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From what I'm reading in this CircuitBread tutorial, the microcontroller PIC10F200 has flash memory of 256 words. PIC10F200 has a constant word unit of 12bits and so the maximum program size I can flash into the memory is 256 words * 12 bits = 3072 bits or 384 bytes. But still, I can't see how the word "word size" or "bytes size" indicate how much I can write into the flash, or how many cycles it takes to run.

  1. Program size: If PIC10F200 has fix 12-bit words size (also the tutorial mentioned each instruction is one word in size). Should I count each assembly operation (or an opcode) as an instruction (i.e. GOTO as one instruction, MOVLW as another instruction)? If I have an assembly program consisted of two MOVLW and one GOTO (assuming labels are not instructions and occupies no flash), then I would have 3 word/instruction * 12 bits = 36bits or 4.5 bytes. But that's not the case and I was wrong. How can I count for myself the quantity of words or instructions I wrote in my assembly other than being just told to by the IDE?

  2. Time to process an instruction: My understanding is that different manufacturers of MCU may have their instructions each takes a varying multiples of word. So if an instruction for a particular MCU's instruction occupies 128bits on flash on a machine of 32bits word size, does that mean it'll take the MCU 4 cycles to complete this specific instruction?

I googled and looked into stackoverflow but am confused with different architectures and abstraction which doesn't help. I want to check my understanding and be able to roughly calculate and time my program and understand why.

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    \$\begingroup\$ Don't try and convert the word size for each instruction into bytes. The instruction memory is read a full word at a time. It's not organized as bytes. The decision to organize memory along byte size was made by IBM around 1964, or so, and it's just a "decision." Many computers before and after (PDP-10 used 36 bit words, for example) have used varying widths. Just don't fret it. Meanwhile, every instruction takes a word. Period. Some take more cycles than 1. But they all occupy one word. Data memory is different, though. Just FYI. See Figure 3.1 for the architecture. It's almost all there. \$\endgroup\$ – jonk Jul 5 '20 at 1:12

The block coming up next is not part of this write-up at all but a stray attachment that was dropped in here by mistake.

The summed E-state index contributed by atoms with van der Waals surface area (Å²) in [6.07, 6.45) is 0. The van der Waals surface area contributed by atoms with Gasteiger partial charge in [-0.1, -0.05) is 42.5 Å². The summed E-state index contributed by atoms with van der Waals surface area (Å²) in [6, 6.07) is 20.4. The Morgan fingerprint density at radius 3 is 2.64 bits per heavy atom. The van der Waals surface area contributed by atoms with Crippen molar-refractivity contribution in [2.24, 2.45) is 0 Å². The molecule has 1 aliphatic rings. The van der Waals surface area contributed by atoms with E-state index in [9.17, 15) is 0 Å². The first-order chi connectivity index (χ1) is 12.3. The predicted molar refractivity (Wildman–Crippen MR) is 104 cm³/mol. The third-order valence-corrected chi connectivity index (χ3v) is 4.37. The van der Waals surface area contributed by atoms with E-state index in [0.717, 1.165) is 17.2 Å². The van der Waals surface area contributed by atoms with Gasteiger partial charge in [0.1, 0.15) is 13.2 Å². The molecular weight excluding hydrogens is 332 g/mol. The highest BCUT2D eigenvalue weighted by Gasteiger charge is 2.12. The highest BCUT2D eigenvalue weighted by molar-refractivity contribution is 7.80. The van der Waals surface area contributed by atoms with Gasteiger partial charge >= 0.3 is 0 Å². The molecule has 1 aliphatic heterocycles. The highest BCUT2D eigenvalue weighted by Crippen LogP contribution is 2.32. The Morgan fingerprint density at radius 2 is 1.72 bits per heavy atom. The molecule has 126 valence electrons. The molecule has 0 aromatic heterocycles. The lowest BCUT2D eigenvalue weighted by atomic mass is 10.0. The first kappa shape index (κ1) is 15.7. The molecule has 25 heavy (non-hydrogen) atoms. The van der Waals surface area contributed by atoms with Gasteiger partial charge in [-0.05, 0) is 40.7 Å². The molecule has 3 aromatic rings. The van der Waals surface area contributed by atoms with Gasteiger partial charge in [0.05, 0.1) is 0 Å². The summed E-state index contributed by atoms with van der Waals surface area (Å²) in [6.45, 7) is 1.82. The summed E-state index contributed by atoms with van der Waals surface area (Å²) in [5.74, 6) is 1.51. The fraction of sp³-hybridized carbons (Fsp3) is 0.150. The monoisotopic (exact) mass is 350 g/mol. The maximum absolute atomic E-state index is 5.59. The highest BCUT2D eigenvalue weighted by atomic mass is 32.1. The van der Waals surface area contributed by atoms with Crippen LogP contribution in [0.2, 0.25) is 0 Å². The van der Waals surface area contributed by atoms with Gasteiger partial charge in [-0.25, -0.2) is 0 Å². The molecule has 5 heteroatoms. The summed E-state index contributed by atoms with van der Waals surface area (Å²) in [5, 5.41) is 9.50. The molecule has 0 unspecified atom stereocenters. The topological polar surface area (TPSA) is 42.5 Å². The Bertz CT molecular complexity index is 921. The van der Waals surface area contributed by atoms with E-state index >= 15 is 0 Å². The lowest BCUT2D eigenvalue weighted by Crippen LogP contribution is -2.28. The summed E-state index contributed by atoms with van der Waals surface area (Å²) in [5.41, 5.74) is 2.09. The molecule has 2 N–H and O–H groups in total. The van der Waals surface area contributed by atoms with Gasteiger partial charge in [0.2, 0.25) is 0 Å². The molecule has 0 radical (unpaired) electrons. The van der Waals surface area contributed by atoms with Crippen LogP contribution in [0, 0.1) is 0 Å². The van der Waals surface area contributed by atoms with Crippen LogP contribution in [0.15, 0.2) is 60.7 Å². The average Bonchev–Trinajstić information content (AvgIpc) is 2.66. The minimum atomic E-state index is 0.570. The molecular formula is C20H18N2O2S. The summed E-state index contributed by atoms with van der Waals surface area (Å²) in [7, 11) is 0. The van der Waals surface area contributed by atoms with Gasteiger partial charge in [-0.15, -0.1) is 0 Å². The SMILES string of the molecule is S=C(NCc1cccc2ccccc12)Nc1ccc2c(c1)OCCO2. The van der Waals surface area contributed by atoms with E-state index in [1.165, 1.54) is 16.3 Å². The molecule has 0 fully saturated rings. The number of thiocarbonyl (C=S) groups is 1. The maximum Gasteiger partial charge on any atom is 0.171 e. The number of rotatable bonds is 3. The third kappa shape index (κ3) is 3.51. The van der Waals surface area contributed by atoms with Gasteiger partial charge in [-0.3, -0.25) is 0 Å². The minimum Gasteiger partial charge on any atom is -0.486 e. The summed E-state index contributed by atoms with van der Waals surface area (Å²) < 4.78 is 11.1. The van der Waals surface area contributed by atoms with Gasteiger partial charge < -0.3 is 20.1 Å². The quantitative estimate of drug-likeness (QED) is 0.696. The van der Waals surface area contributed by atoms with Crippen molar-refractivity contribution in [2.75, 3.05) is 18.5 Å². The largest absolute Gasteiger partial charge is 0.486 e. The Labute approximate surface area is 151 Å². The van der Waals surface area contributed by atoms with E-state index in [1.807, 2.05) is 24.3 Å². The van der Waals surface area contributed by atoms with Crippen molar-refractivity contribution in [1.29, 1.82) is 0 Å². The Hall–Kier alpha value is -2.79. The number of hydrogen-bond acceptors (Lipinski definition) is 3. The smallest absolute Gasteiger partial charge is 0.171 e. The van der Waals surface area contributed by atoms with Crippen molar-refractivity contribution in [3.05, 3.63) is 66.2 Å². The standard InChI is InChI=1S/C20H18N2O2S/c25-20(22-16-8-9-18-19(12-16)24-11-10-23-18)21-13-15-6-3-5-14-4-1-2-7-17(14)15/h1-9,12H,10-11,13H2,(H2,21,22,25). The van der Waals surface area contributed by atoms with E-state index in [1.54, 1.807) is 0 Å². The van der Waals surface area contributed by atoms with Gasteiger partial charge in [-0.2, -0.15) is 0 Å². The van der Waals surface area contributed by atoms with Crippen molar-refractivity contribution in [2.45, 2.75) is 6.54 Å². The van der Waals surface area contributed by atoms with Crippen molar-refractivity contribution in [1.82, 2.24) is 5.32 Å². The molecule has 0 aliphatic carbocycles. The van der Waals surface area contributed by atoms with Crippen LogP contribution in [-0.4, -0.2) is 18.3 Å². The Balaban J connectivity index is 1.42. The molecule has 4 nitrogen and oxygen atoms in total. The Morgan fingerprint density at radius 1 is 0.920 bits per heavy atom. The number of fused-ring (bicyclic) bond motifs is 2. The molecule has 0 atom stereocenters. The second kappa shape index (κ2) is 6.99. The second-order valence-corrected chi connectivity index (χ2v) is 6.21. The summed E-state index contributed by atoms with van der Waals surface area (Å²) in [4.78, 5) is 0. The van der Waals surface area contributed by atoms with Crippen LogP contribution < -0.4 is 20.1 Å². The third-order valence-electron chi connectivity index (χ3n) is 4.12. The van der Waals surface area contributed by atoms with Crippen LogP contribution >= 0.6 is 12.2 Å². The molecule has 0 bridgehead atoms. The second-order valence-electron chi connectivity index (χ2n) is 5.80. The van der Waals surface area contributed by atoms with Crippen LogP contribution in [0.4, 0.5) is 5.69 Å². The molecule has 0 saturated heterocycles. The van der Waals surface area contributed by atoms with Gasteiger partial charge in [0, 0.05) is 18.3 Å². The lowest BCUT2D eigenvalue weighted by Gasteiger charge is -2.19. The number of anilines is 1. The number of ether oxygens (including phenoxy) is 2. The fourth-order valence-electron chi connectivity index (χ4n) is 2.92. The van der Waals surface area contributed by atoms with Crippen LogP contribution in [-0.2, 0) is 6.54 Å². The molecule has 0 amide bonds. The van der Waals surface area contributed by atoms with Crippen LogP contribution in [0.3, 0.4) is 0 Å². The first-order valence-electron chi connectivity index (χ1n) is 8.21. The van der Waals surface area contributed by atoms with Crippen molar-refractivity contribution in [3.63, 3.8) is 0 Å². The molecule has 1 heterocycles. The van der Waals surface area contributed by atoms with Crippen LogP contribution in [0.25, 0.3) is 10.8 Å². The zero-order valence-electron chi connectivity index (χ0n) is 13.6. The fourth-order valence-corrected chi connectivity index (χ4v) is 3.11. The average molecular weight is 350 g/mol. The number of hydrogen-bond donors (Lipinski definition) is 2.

• \$\begingroup\$ but this value doesn’t tell us anything - we want to know how many instructions we can write, and from this perspective, knowing how many words you have is much more informative. \$\endgroup\$ – old_timer Jul 5 '20 at 1:55
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  1. Each instruction or opcode is a single 12-bit word. So each line of assembly that has an instruction is one word and it includes the parameters. Instructions don't use multiple words. GOTO is one word, MOVLW is one word. You have 256 words code memory.

  2. It says right on the first datasheet page that all instructions take one cycle except for branch instructions which take two cycles. It's just that one instruction cycle takes 4 clock cycles, so at 4 MHz clock your single cycle instructins take 1 microsecond each, or in other words, executes at 1 MIPS. This PIC has one word per instruction and it can take 1 or 2 cycles. Any other architecture can execute stuff differently.

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  • \$\begingroup\$ I think that really help clear the terminologies that has been confusing me here. So GOTO or MOVLW is a command (opcode) and if with or without a parameter (operand) occupies one "word" magnitude of bits in the flash. This line of code is called an assembly line or simply an "instruction" in literal sense which does one thing in one chunk of word. I falsely imagine instruction is another unit of bits like a word (as in bytes vs. bits) and instruction cycle is another obscure abstraction of time longer than the clock. Now looking back to my question it now make little sense. Thank! \$\endgroup\$ – KMC Jul 5 '20 at 4:33
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Word width is fixed. It is 256 words of 12 bits each. You cannot convert this to bytes as it is not on byte-sized boundaries.

Instruction cycles on most all MPU's and CPU's is 1/4 the clock rate. If clock is 4 MHZ then it can spew out instructions at a 1 MHZ rate. Note that more complex MPU's have multiple clock sources and also sleep-modes where another slower clock is used. In some sleep modes the MPU core may be shut down.

Note that some ops require extended clock cycles to complete, so as Dave Tweed mentions in his answer read the datasheet in detail.

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Read the datasheet. Section 10 gives the details of the instruction set, including how many words of storage (in this case, exactly one) and how many clock cycles (one or two) each one requires.

There's really no reason to talk about bytes of program storage, because the program storage isn't byte-addressable anyway. Just know that you can write 256 instructions before you run out of storage.

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